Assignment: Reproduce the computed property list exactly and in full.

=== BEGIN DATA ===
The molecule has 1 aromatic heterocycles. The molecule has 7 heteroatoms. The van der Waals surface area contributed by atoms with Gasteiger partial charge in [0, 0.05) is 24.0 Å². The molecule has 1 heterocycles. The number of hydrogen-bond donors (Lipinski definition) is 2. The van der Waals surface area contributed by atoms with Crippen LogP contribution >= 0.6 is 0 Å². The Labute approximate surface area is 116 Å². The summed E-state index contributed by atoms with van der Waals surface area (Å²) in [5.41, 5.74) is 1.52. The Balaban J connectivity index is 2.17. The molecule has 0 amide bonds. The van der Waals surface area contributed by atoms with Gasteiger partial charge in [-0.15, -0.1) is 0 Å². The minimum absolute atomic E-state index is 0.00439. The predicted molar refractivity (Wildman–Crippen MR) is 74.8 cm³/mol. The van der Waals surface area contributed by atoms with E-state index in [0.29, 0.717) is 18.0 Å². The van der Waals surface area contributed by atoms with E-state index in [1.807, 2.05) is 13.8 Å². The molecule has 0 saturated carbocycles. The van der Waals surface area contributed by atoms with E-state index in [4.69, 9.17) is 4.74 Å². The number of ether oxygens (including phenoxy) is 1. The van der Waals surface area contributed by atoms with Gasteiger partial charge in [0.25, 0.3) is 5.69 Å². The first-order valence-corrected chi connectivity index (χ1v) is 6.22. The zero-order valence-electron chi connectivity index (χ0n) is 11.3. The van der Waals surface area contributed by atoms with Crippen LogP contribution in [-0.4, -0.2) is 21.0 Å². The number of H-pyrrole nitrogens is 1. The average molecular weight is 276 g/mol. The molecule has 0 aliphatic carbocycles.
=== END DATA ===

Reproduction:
The molecule has 1 aromatic heterocycles. The molecule has 7 heteroatoms. The van der Waals surface area contributed by atoms with Gasteiger partial charge in [0, 0.05) is 24.0 Å². The molecule has 1 heterocycles. The number of hydrogen-bond donors (Lipinski definition) is 2. The van der Waals surface area contributed by atoms with Crippen LogP contribution >= 0.6 is 0 Å². The Labute approximate surface area is 116 Å². The summed E-state index contributed by atoms with van der Waals surface area (Å²) in [5.41, 5.74) is 1.52. The Balaban J connectivity index is 2.17. The molecule has 0 amide bonds. The van der Waals surface area contributed by atoms with Gasteiger partial charge in [-0.15, -0.1) is 0 Å². The minimum absolute atomic E-state index is 0.00439. The predicted molar refractivity (Wildman–Crippen MR) is 74.8 cm³/mol. The van der Waals surface area contributed by atoms with E-state index in [0.29, 0.717) is 18.0 Å². The van der Waals surface area contributed by atoms with E-state index in [1.807, 2.05) is 13.8 Å². The molecule has 0 saturated carbocycles. The van der Waals surface area contributed by atoms with E-state index in [4.69, 9.17) is 4.74 Å². The number of ether oxygens (including phenoxy) is 1. The van der Waals surface area contributed by atoms with Gasteiger partial charge in [0.25, 0.3) is 5.69 Å². The first-order valence-corrected chi connectivity index (χ1v) is 6.22. The zero-order valence-electron chi connectivity index (χ0n) is 11.3. The van der Waals surface area contributed by atoms with Crippen LogP contribution in [-0.4, -0.2) is 21.0 Å². The number of H-pyrrole nitrogens is 1. The average molecular weight is 276 g/mol. The molecule has 0 aliphatic carbocycles.